Golfers are not professional lifters and shouldn’t train as such! Does strength carryover? absolutely it does! Strength is vital to clubhead speed, an efficient golf swing, maintaining posture, avoiding lower back injury, hitting out of the rough, even hitting more fairways and greens! But you must make exercise selections that will most effectively carryover to the golf course. When it comes to developing a well-rounded athletic development program, you can’t put in everything you’d like. You have to pick and choose your battles.
When it comes to strength training, I find myself consistently using the same handful exercises that I know deliver superb results for golfers. If you are a client of mine, regardless of age or ability, chances are I will have you perform progressions or regressions of these lifts. Put simply, these are my Top 5 Moves because I have had the most success with them. Feel free to agree with me (or even disagree if you must!)
Before I discuss my Top 5 Moves, keep in mind I’m not saying these are the best lifts for developing pure, unbridled strength. If your goal is to get ridiculously strong, then it’s hard to argue against the powerlifts (i.e. back squatting, bench pressing and deadlifting.) You could definitely make a case for overhead pressing in there as well.
But keep in mind, athletes aren’t just here to get strong. I think something that’s far more important is to choose exercises that:
1. Develop muscles and movement patterns they won’t develop in competition or practice
2. Exercises that will have maximal carryover to their on-field or on-court performance
3. Minimise or reduce the likelihood of injury while training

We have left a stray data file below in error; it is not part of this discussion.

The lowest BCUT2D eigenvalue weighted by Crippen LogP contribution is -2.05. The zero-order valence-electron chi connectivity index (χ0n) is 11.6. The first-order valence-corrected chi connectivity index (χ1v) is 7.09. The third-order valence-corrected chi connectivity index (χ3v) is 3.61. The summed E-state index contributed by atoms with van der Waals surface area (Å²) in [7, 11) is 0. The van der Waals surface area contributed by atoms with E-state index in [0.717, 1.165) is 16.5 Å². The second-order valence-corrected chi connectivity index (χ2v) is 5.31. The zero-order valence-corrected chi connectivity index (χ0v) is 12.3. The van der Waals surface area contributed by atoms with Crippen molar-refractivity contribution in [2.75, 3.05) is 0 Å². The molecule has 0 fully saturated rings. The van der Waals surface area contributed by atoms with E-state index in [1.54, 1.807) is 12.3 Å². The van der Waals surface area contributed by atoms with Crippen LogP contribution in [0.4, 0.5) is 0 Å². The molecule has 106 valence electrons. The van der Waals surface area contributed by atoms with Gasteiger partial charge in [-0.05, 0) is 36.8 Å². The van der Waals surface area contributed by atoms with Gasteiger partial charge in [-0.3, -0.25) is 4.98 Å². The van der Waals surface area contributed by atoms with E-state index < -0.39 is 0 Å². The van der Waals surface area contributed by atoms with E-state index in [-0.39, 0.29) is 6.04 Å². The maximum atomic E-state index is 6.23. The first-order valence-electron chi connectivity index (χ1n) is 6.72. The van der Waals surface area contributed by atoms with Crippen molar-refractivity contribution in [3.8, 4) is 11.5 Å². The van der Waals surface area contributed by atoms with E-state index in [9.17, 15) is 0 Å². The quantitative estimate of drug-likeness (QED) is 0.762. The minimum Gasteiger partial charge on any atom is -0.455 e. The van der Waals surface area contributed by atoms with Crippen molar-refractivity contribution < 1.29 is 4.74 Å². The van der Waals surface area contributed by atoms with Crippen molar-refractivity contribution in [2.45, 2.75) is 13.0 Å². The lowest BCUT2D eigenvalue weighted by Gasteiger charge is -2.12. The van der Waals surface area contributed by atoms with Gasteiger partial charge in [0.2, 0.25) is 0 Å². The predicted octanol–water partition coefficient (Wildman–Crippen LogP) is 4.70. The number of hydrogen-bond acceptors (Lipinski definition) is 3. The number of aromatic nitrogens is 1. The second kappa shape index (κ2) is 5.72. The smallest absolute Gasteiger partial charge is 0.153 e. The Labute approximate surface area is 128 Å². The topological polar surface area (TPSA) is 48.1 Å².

4. Are easy to coach and cue
No.5 – Chin-up
Chin-ups are obviously a great way to develop strength in the back. When executed well they also teach good scapular control and are a great test of relative body strength, which has been shown to be a key component of speed and power.
Check out this great video from Eric Cressey on cleaning up your chin-up technique…
No.4 – Lateral lunge
I have spoken a lot in previous articles about the importance of getting out of the sagittal plane. Lateral moves are a big part of ensuring carryover from strength gains in the weight room to on-course performance.
No.3 – Push-ups/Weighted push-ups
Push-ups are not only great for developing the pressing muscles of the shoulders, chest and triceps (which according to TPI and Dr. Greg Wells are the most important muscles in developing clubhead speed for men), but also are a brilliant anterior core stability exercise. Think push-ups are too easy? There is pretty much no limit to the amount of ways to add difficulty to a push-up as you can see on this video.
No.2 – Front loaded squat variation
Goblet squats, Front racked kettlebell squats and barbell front squats are all great options for developing huge core strength as well as the leg strength so vital for ground reaction based sports such as golf. I much prefer front loaded squats to back squats for athletes as they are easier to coach and cue. They are also somewhat self limiting; as you fatigue the tendency is to fall forward which will lead to dropping the bar, rather than in a back squat where the bar will remain in place and you can continue to crank out crappy reps. In short the injury risk due to fatigue and poor form is much lower in the front squat
No.1 – Trap bar/Bar elevated deadlift
The trap bar is my absolute favourite piece of kit in the gym. The reason? The trap bar makes a relatively complex exercise like the deadlift virtually idiot proof. Just swapping over to the trap bar seems to magically improve most peoples deadlift form. The bar elevated deadlift is the best alternative is you don’t have access to a trap bar, having the bar elevated off the floor slightly removes the most extreme mobility demands at the bottom position, where people often lose lower back integrity and things often get a little dodgy in individuals lacking good mobility.
Honourable mentions: These go to Pallof presses and weighted carries. These are my two absolute favourite core exercises, they only didn’t make it into the top 5 because I wanted a balanced selection of exercises with a push and a pull for the upper and lower body.
If you just did these exercises each time you went into the gym I bet you’d still have a better program than 90% of folks out there. And, most importantly, make some amazing strength gains that will carryover to your golf game!